PARENTS

Surviving Teenagers: Sock It To Me

14/08/2014 16:51 | Updated 22 May 2015

Surviving Teenagers: Sock it to me

Socks. They sum it up, really. Once upon a time, your sock world was ordered. Now, with a houseful of teenagers, it's insane.

This shouldn't matter. There are more important things in life than what you wear on your feet.

But a clean pair of socks makes you feel there's a bit of structure to the day. It's a comfort at 6.30am when the cat's been sick in the hall and rain, yet again, is throwing itself at the windows.

"I keep buying them," says my husband in the early morning gloom of our bedroom, "and they keep disappearing. I even bought a special pair with red tops and they've gone, too."

I know what he means. I bought a five-pack in Sainsbury's. The next time I looked there was nothing in the drawer but cardboard packaging.

So what's going on? Is the cat ripping them all to shreds in a manic nocturnal frenzy? Or has the washing machine – overworked and unappreciated – decided to eat them all?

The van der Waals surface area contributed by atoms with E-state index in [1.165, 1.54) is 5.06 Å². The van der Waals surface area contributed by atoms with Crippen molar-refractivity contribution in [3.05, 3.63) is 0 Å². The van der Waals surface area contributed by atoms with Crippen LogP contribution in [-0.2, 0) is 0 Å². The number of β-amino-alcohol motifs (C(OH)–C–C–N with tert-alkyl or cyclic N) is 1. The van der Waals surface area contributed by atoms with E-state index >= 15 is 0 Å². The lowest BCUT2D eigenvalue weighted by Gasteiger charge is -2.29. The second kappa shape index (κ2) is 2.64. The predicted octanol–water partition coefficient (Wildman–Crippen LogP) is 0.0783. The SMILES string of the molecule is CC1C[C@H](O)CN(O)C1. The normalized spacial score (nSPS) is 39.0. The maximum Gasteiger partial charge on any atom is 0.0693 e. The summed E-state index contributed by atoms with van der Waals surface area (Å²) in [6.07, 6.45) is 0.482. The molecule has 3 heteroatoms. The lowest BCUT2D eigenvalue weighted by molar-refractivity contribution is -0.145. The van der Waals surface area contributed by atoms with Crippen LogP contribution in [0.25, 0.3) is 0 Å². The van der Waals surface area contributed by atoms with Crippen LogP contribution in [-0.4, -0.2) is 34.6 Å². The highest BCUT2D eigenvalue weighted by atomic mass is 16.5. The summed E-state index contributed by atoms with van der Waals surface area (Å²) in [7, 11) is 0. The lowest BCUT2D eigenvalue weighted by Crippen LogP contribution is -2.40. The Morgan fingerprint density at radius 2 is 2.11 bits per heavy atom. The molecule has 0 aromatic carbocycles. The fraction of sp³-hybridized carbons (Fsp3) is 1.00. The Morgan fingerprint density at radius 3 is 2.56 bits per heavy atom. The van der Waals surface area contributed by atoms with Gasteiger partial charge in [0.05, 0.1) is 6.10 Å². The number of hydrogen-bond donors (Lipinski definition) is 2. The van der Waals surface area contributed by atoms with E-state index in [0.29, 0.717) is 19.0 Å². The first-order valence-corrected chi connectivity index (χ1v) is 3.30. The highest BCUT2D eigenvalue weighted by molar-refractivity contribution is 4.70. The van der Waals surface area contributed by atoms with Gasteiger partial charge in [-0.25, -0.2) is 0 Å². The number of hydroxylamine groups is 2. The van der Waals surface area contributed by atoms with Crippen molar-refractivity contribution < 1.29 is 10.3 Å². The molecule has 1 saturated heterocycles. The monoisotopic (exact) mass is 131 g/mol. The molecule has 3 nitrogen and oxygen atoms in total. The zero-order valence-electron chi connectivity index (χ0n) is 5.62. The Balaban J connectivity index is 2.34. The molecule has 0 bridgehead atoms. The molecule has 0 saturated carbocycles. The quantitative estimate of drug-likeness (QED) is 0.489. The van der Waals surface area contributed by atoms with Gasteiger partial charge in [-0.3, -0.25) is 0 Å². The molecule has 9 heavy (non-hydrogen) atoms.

The truth, as you've guessed, is much more straightforward. My sons' own socks, ripped off inside-out, are in the darkness under their beds, scrunched into damp smelly balls. So, if they need a clean pair, what else can they do? They have to take their father's.

My daughter's socks are hidden by piles of clothes and books and scraps of paper in the mysterious innards of her room. She can't go to school barefoot. So she has to take mine.

Sadly all socks, once taken, only ever re-emerge singly. From time to time, the odd sock lands in the washing basket like a crisp packet dropped by a seagull. But that's it. No chance of a second. This means there is never a matching pair on the line.

"But I like odd socks," says my eldest.

I glare at him furiously. But I have to admit that two socks, even when they don't match, are better than one. Recently son no. 2 turned up at my friend's house in shorts and trainers looking strangely unbalanced.

"That's all I could find," he said as he limped home.

Cause and effect, I want to say. Put only one in the washing basket, and only one will come out the other end.

The trouble is, I'm not sure he cares.

More:

Teenagers
Suggest a correction